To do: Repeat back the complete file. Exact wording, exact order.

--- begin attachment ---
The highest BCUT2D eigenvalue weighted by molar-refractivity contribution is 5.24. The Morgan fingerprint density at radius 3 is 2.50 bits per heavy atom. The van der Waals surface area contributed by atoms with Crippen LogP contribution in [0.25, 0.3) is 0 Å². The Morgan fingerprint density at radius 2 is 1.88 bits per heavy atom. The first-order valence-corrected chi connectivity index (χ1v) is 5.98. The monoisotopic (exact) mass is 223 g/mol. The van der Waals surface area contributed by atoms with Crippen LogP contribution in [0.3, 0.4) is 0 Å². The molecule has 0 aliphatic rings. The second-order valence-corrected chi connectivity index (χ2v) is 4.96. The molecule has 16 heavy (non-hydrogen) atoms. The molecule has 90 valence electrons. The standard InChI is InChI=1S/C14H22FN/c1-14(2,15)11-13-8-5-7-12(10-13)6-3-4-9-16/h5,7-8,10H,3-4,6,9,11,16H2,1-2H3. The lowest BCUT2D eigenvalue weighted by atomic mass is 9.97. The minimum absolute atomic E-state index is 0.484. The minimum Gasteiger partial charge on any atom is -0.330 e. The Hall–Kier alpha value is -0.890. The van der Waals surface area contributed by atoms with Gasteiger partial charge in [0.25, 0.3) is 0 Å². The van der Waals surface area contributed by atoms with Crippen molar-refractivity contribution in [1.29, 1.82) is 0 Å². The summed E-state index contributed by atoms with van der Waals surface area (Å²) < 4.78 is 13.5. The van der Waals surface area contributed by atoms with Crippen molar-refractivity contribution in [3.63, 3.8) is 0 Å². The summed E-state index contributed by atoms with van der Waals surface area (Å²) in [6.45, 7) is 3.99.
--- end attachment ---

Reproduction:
The highest BCUT2D eigenvalue weighted by molar-refractivity contribution is 5.24. The Morgan fingerprint density at radius 3 is 2.50 bits per heavy atom. The van der Waals surface area contributed by atoms with Crippen LogP contribution in [0.25, 0.3) is 0 Å². The Morgan fingerprint density at radius 2 is 1.88 bits per heavy atom. The first-order valence-corrected chi connectivity index (χ1v) is 5.98. The monoisotopic (exact) mass is 223 g/mol. The van der Waals surface area contributed by atoms with Crippen LogP contribution in [0.3, 0.4) is 0 Å². The molecule has 0 aliphatic rings. The second-order valence-corrected chi connectivity index (χ2v) is 4.96. The molecule has 16 heavy (non-hydrogen) atoms. The molecule has 90 valence electrons. The standard InChI is InChI=1S/C14H22FN/c1-14(2,15)11-13-8-5-7-12(10-13)6-3-4-9-16/h5,7-8,10H,3-4,6,9,11,16H2,1-2H3. The lowest BCUT2D eigenvalue weighted by atomic mass is 9.97. The minimum absolute atomic E-state index is 0.484. The minimum Gasteiger partial charge on any atom is -0.330 e. The Hall–Kier alpha value is -0.890. The van der Waals surface area contributed by atoms with Gasteiger partial charge in [0.25, 0.3) is 0 Å². The van der Waals surface area contributed by atoms with Crippen molar-refractivity contribution in [1.29, 1.82) is 0 Å². The summed E-state index contributed by atoms with van der Waals surface area (Å²) < 4.78 is 13.5. The van der Waals surface area contributed by atoms with Crippen molar-refractivity contribution in [3.63, 3.8) is 0 Å². The summed E-state index contributed by atoms with van der Waals surface area (Å²) in [6.45, 7) is 3.99.